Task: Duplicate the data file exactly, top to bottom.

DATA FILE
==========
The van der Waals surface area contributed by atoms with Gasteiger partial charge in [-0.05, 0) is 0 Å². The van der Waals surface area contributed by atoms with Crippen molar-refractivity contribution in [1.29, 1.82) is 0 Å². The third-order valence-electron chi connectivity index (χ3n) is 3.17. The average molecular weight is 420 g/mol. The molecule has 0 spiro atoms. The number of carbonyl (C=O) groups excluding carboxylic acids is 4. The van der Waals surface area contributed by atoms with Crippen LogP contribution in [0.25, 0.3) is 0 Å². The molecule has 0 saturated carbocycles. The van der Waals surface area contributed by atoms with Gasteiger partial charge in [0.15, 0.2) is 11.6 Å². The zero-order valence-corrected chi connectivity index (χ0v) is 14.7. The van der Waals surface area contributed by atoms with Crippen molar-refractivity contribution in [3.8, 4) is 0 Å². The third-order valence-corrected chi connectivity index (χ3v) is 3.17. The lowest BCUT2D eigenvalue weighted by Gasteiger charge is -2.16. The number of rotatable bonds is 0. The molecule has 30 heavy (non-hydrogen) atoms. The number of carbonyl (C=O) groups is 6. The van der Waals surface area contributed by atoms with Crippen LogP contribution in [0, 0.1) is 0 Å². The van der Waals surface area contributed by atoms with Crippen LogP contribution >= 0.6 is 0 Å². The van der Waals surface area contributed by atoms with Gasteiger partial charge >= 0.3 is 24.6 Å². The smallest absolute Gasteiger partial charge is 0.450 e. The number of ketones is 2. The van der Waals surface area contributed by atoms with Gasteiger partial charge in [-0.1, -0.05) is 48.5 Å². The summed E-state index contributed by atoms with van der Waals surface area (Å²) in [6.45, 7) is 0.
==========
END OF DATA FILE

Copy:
The van der Waals surface area contributed by atoms with Gasteiger partial charge in [-0.05, 0) is 0 Å². The van der Waals surface area contributed by atoms with Crippen molar-refractivity contribution in [1.29, 1.82) is 0 Å². The third-order valence-electron chi connectivity index (χ3n) is 3.17. The average molecular weight is 420 g/mol. The molecule has 0 spiro atoms. The number of carbonyl (C=O) groups excluding carboxylic acids is 4. The van der Waals surface area contributed by atoms with Crippen LogP contribution in [0.25, 0.3) is 0 Å². The molecule has 0 saturated carbocycles. The van der Waals surface area contributed by atoms with Gasteiger partial charge in [0.15, 0.2) is 11.6 Å². The zero-order valence-corrected chi connectivity index (χ0v) is 14.7. The van der Waals surface area contributed by atoms with Crippen molar-refractivity contribution in [3.8, 4) is 0 Å². The third-order valence-corrected chi connectivity index (χ3v) is 3.17. The lowest BCUT2D eigenvalue weighted by Gasteiger charge is -2.16. The number of rotatable bonds is 0. The molecule has 30 heavy (non-hydrogen) atoms. The number of carbonyl (C=O) groups is 6. The van der Waals surface area contributed by atoms with Crippen LogP contribution in [0, 0.1) is 0 Å². The van der Waals surface area contributed by atoms with Crippen LogP contribution >= 0.6 is 0 Å². The van der Waals surface area contributed by atoms with Gasteiger partial charge >= 0.3 is 24.6 Å². The smallest absolute Gasteiger partial charge is 0.450 e. The number of ketones is 2. The van der Waals surface area contributed by atoms with Gasteiger partial charge in [-0.1, -0.05) is 48.5 Å². The summed E-state index contributed by atoms with van der Waals surface area (Å²) in [6.45, 7) is 0.